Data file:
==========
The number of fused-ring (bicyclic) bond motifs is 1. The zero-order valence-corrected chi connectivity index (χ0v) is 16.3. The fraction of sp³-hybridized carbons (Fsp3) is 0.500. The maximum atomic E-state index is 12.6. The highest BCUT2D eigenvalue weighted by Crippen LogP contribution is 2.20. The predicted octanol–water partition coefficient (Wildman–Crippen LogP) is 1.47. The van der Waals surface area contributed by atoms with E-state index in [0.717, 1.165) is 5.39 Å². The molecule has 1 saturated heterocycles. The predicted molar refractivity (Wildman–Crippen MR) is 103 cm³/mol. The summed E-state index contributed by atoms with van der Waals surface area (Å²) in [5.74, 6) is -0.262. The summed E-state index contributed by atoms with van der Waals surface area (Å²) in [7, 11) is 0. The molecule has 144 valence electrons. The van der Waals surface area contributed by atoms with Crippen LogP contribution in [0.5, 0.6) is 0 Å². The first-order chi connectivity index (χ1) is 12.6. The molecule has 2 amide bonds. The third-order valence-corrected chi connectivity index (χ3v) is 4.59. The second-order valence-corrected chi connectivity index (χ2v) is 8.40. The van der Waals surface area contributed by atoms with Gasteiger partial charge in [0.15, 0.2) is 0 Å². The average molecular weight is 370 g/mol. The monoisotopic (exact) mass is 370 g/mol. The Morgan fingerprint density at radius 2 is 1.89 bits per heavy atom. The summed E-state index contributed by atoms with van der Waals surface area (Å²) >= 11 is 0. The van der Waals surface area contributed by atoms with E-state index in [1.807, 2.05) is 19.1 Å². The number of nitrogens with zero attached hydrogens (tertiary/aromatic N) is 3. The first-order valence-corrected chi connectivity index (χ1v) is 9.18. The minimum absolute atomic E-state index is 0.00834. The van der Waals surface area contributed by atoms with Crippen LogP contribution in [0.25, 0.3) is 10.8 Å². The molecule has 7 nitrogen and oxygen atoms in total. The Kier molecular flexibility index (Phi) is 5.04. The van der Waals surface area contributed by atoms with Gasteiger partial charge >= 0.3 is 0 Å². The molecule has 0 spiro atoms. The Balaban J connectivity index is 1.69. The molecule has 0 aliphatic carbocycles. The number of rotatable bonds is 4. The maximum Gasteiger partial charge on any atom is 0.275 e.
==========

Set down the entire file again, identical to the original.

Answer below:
The number of fused-ring (bicyclic) bond motifs is 1. The zero-order valence-corrected chi connectivity index (χ0v) is 16.3. The fraction of sp³-hybridized carbons (Fsp3) is 0.500. The maximum atomic E-state index is 12.6. The highest BCUT2D eigenvalue weighted by Crippen LogP contribution is 2.20. The predicted octanol–water partition coefficient (Wildman–Crippen LogP) is 1.47. The van der Waals surface area contributed by atoms with E-state index in [0.717, 1.165) is 5.39 Å². The molecule has 1 saturated heterocycles. The predicted molar refractivity (Wildman–Crippen MR) is 103 cm³/mol. The summed E-state index contributed by atoms with van der Waals surface area (Å²) in [5.74, 6) is -0.262. The summed E-state index contributed by atoms with van der Waals surface area (Å²) in [7, 11) is 0. The molecule has 144 valence electrons. The van der Waals surface area contributed by atoms with Crippen LogP contribution in [0.5, 0.6) is 0 Å². The first-order chi connectivity index (χ1) is 12.6. The molecule has 2 amide bonds. The third-order valence-corrected chi connectivity index (χ3v) is 4.59. The second-order valence-corrected chi connectivity index (χ2v) is 8.40. The van der Waals surface area contributed by atoms with Gasteiger partial charge in [0.15, 0.2) is 0 Å². The average molecular weight is 370 g/mol. The monoisotopic (exact) mass is 370 g/mol. The Morgan fingerprint density at radius 2 is 1.89 bits per heavy atom. The summed E-state index contributed by atoms with van der Waals surface area (Å²) >= 11 is 0. The van der Waals surface area contributed by atoms with E-state index in [1.807, 2.05) is 19.1 Å². The number of nitrogens with zero attached hydrogens (tertiary/aromatic N) is 3. The first-order valence-corrected chi connectivity index (χ1v) is 9.18. The minimum absolute atomic E-state index is 0.00834. The van der Waals surface area contributed by atoms with Crippen LogP contribution in [0.25, 0.3) is 10.8 Å². The molecule has 7 nitrogen and oxygen atoms in total. The Kier molecular flexibility index (Phi) is 5.04. The van der Waals surface area contributed by atoms with Gasteiger partial charge >= 0.3 is 0 Å². The molecule has 0 spiro atoms. The Balaban J connectivity index is 1.69. The molecule has 0 aliphatic carbocycles. The number of rotatable bonds is 4. The maximum Gasteiger partial charge on any atom is 0.275 e.